Taylor Swift didn’t exactly do us marching band lovers any favors when she released her “You Belong With Me” music video. You know, the one where she laments about how her crush doesn’t notice her because she is on the bleachers with her clarinet while his girlfriend is on the cheerleading team? Yeah, that one.
As it turns out, the bleachers are a pretty cool place to be. Being involved in marching band in high school as a member of the color guard completely changed my life. The activity shaped my outlook on life, gave me so many amazing opportunities and literally made me the person I am now, so much so that I still participate in color guard to this day.
It’s not all choreography, clean flag features, and throwing a rifle high in the air. In fact, most of what I took away from color guard were things that I learned off the floor. Now, as I’m applying for jobs and internships, I’m starting to see how much those lessons have helped me out in the professional world as well.
Here are nine reasons why you should hire a color guard girl.
They are not quitters
Every color guard girl knows that her sport is a team activity. If she decided to quit, she wouldn’t just be letting herself down, but the other thirty girls who depended on her to be at every rehearsal pulling her weight. When the going gets tough, the tough get going. Color guard girls are living, breathing proof of that expression.
They are tough
Some guard girls go on to participate in drum corps. Basically, it’s like professional marching band with drum majors, a horn line, drum line, and color guard. Corps from all over the country put together shows to compete with all summer before coming together for the World Championships in August. Drum Corps is incredibly rewarding, memorable, and fun, but that doesn’t mean it is easy.
It’s long, grueling days in the scalding sun. It’s hours out on an asphalt parking lot making sure that everyone’s arm looks the same at a certain part. It’s spraining your ankle, twisting your knee, or breaking your finger that morning and still performing a show in the evening.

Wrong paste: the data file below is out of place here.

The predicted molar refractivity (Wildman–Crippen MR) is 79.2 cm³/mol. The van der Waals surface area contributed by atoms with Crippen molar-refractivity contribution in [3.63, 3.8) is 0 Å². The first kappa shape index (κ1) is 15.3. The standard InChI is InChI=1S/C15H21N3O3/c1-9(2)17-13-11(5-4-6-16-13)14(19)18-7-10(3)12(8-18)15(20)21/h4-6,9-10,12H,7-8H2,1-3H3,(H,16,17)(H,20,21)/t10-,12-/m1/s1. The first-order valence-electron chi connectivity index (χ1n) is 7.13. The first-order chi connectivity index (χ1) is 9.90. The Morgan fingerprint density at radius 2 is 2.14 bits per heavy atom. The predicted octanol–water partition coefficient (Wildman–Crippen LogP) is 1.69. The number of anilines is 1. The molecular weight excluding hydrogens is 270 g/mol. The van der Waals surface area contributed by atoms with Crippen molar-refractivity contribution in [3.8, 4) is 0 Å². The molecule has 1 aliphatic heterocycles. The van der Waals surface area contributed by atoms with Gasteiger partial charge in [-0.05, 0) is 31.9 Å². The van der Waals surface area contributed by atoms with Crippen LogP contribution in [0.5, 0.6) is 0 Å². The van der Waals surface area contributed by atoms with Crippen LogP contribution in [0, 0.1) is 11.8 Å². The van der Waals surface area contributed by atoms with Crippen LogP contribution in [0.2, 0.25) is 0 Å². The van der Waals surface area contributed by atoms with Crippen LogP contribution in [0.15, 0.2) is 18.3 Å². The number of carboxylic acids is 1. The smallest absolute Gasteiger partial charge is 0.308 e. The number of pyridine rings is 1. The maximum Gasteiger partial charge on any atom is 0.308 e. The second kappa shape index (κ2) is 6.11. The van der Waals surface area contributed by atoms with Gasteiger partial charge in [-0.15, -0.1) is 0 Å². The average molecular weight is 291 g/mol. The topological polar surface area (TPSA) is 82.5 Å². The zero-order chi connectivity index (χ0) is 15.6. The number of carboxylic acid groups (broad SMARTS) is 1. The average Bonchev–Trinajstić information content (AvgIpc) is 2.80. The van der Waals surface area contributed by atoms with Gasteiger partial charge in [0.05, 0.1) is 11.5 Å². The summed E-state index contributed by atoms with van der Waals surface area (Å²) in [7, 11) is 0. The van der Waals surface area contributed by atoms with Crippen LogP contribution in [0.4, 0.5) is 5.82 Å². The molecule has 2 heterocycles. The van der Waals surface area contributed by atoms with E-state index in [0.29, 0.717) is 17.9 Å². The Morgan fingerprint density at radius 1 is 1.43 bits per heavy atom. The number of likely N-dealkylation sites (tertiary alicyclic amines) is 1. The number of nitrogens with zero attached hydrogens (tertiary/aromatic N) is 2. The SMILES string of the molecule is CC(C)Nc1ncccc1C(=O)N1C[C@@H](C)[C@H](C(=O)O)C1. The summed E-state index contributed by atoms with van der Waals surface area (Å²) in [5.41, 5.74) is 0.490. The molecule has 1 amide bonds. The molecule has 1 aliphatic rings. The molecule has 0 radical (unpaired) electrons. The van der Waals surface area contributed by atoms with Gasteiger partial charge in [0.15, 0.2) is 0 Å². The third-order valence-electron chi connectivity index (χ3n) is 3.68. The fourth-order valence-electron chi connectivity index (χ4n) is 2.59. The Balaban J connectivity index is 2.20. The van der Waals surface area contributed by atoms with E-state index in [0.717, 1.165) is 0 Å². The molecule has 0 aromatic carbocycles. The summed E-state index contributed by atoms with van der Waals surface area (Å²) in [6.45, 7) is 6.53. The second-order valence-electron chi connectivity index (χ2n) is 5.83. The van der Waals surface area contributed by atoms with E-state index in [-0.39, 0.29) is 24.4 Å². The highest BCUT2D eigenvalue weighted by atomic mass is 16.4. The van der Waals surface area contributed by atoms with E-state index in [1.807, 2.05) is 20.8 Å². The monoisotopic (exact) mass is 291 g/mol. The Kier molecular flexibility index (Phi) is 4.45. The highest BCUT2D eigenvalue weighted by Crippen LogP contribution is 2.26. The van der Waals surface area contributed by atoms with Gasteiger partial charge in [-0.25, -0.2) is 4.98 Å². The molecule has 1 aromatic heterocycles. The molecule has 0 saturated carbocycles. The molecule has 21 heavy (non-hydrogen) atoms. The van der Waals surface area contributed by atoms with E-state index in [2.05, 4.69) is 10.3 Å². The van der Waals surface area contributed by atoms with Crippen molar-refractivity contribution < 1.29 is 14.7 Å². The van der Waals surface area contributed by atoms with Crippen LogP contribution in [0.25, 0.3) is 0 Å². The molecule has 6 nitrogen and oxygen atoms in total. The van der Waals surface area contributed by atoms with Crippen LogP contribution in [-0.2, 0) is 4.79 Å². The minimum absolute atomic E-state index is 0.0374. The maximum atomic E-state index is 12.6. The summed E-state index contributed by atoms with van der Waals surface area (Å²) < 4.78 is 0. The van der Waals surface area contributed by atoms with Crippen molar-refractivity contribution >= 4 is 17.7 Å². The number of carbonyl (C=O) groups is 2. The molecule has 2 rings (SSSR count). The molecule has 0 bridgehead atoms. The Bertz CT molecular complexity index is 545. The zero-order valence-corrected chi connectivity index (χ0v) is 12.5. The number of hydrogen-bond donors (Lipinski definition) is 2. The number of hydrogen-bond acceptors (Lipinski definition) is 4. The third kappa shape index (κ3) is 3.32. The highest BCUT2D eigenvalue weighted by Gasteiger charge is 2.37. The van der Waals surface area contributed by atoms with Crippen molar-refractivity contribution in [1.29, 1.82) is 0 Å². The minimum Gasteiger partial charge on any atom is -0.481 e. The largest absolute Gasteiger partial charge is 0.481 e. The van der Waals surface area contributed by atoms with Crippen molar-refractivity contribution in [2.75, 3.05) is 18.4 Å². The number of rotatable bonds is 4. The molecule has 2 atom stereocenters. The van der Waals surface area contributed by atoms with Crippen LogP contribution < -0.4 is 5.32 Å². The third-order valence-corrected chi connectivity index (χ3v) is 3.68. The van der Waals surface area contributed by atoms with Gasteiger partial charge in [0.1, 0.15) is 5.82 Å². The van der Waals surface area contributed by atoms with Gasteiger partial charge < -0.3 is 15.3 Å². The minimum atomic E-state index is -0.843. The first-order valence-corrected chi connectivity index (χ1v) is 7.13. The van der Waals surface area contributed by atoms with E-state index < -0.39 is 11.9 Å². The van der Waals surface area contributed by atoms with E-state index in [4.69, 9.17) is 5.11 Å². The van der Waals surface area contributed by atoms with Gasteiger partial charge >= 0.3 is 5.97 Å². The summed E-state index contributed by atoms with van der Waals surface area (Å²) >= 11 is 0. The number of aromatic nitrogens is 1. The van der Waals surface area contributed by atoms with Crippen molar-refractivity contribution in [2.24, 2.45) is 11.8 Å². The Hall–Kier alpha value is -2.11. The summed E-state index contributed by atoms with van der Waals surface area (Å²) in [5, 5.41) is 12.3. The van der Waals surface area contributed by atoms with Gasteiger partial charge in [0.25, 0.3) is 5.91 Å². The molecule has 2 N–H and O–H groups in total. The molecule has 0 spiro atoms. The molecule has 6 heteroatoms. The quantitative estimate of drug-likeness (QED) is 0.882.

Color guard girls know that no matter how tough something seems at the time, there’s always a way for them to push through and get stronger. They never forget the lessons they learned while they marched and that knowledge makes them powerful, confident individuals.
They take corrections well
The culture we live in today values individuality. We’re encouraged in school, at work, and at home to think for ourselves, find the answer on our own, and to use our resources instead of asking for help. While those are great life skills to have, there’s nothing wrong with needing help, or being offered corrections.
Girls who did color guard know this. Instead of being offended or feeling embarrassed that they needed assistance, they know that the people offering to make them better genuinely want to help them and see them succeed. They understand that the best way to learn and grow is to take the guidance of their mentors, bosses, and coaches and apply it to their everyday life.